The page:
By: Rachel Lyle, June 2nd, 2017
I took Intro To Poetry as an elective course in college. In this class instead of writing papers we did explications of poems. Here is one of them:
There is a place where the sidewalk ends
And before the street begins,
And there the grass grows soft and white,
And there the sun burns crimson bright,
And there the moon-bird rests from his flight
To cool in the peppermint wind.
Let us leave this place where the smoke blows black
And the dark street winds and bends.
Past the pits where the asphalt flowers grow
We shall walk with a walk that is measured and slow,
And watch where the chalk-white arrows go
To the place where the sidewalk ends.
Yes we’ll walk with a walk that is measured and slow,
And we’ll go where the chalk-white arrows go,
For the children, they mark, and the children, they know
The place where the sidewalk ends.
Where the Sidewalk Ends by Shel Silverstein seems to be a metaphor for how life is a journey with a road, or in this case a sidewalk, everyone must travel to the end and some are destined to travel it alone but others are meant to travel it together. Silverstein uses a scheme that goes back and forth from trochaic pentameter to trochaic tetrameter as well as anaphora and other types of repetition to show this, such as the use of and beginning four lines in the first stanza, and the reputation of we’ll, and they…. in the third stanza.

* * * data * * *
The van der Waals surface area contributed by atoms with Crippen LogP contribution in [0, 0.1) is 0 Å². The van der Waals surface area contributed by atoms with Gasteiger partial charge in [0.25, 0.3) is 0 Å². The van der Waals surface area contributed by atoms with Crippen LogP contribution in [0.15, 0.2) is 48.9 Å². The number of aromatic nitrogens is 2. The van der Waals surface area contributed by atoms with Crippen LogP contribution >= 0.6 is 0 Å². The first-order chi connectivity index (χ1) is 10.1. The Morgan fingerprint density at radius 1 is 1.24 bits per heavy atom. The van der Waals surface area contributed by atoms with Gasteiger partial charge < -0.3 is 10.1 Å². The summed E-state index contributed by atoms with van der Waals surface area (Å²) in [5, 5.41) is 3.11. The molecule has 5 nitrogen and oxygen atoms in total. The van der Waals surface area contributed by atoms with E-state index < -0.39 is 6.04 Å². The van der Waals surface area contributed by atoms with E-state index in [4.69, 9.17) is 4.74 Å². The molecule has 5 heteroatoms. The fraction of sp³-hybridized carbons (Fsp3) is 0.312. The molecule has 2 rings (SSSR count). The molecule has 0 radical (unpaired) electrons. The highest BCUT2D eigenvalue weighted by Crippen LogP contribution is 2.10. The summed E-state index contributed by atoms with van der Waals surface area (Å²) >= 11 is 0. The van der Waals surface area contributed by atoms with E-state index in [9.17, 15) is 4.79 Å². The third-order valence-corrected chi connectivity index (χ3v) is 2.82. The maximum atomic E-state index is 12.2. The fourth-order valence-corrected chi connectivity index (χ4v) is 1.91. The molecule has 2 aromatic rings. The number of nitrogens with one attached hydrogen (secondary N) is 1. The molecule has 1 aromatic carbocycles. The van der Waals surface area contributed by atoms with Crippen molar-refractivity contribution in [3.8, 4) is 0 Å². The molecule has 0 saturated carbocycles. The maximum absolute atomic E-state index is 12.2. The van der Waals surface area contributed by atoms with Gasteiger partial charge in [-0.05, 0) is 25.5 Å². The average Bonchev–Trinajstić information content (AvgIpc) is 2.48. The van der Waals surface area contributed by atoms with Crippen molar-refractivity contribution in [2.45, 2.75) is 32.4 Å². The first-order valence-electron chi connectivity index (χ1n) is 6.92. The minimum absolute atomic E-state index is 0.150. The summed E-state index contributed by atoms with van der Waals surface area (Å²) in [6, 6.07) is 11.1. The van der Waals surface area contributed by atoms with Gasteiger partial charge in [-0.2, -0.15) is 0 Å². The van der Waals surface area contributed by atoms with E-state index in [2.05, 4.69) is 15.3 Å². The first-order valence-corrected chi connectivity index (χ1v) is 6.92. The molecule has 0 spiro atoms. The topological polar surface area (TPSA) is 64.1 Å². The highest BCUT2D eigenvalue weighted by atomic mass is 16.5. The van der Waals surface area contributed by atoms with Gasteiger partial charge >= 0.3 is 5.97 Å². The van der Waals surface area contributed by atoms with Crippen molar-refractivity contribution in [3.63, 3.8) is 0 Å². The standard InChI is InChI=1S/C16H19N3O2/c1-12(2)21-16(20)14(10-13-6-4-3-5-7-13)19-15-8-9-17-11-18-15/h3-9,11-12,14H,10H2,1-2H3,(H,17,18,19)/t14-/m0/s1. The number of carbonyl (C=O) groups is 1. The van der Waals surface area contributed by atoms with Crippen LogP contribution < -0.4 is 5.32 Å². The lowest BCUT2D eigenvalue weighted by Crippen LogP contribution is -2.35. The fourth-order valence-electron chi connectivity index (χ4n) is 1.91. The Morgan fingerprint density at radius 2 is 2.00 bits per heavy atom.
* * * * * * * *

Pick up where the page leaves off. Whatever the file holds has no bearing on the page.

The first stanza seems to explain how life has an ending and what that ending seems to be and what it seems to look like. The first line, “There is a place where the sidewalk ends” shows the ending of life by saying there definitely is a place where life, or the sidewalk ends. The second line, “And before the street begins” says yes this life, the side walk, ends, but a new life begins, the use of and at the begging of this line helps to show this life, the sidewalk is done, And this next one, the street begins. The third line, “And where the grass grows soft and white” says through the anaphora of the repeating of the word And, new life begins And it will be beautiful, wonderful, and pure not only do we get new life but this new life is awesome and exciting. The fourth line, “And there the sun burns crimson bright” again uses Anaphora by repeating the word And to show that this new life will begin after the last one ends And it will be wonderful and pure, And it will always be bright and full of light and sunshine, we will never in this new life have to worry about the time of day again because the sun will always shine. The fifth line, “And there the moon-bird rests from his flight” tells through even further anaphora with another And that this new life will come And it will be beautiful and pure And the sun will always shine And we will be able to finally be able to rest our aching, tired, worn out bodies in this new life, we will be able to lay down and find a rest that will finally satisfy us. The sixth and final line, “To cool in the peppermint wind” means that we will experience soothing breezes and be able to relax and sooth ourselves and rest our bodies.